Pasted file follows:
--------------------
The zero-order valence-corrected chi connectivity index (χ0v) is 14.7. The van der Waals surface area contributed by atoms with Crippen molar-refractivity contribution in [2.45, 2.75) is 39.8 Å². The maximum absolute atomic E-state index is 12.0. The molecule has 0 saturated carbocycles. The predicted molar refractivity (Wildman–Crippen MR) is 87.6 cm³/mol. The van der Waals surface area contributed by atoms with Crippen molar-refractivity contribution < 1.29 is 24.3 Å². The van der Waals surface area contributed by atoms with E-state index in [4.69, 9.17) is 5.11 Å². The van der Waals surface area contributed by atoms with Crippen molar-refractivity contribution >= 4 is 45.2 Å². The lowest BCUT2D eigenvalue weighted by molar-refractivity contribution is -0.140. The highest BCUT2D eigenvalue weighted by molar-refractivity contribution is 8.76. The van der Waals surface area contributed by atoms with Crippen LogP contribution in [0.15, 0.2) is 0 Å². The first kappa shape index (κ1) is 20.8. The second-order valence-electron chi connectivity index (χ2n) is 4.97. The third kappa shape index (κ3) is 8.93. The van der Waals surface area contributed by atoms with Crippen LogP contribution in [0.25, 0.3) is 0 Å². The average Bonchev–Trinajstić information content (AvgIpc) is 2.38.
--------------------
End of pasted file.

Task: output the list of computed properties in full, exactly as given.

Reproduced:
The zero-order valence-corrected chi connectivity index (χ0v) is 14.7. The van der Waals surface area contributed by atoms with Crippen molar-refractivity contribution in [2.45, 2.75) is 39.8 Å². The maximum absolute atomic E-state index is 12.0. The molecule has 0 saturated carbocycles. The predicted molar refractivity (Wildman–Crippen MR) is 87.6 cm³/mol. The van der Waals surface area contributed by atoms with Crippen molar-refractivity contribution < 1.29 is 24.3 Å². The van der Waals surface area contributed by atoms with E-state index in [4.69, 9.17) is 5.11 Å². The van der Waals surface area contributed by atoms with Crippen molar-refractivity contribution >= 4 is 45.2 Å². The lowest BCUT2D eigenvalue weighted by molar-refractivity contribution is -0.140. The highest BCUT2D eigenvalue weighted by molar-refractivity contribution is 8.76. The van der Waals surface area contributed by atoms with Crippen LogP contribution in [0.15, 0.2) is 0 Å². The first kappa shape index (κ1) is 20.8. The second-order valence-electron chi connectivity index (χ2n) is 4.97. The third kappa shape index (κ3) is 8.93. The van der Waals surface area contributed by atoms with Crippen LogP contribution in [0.25, 0.3) is 0 Å². The average Bonchev–Trinajstić information content (AvgIpc) is 2.38.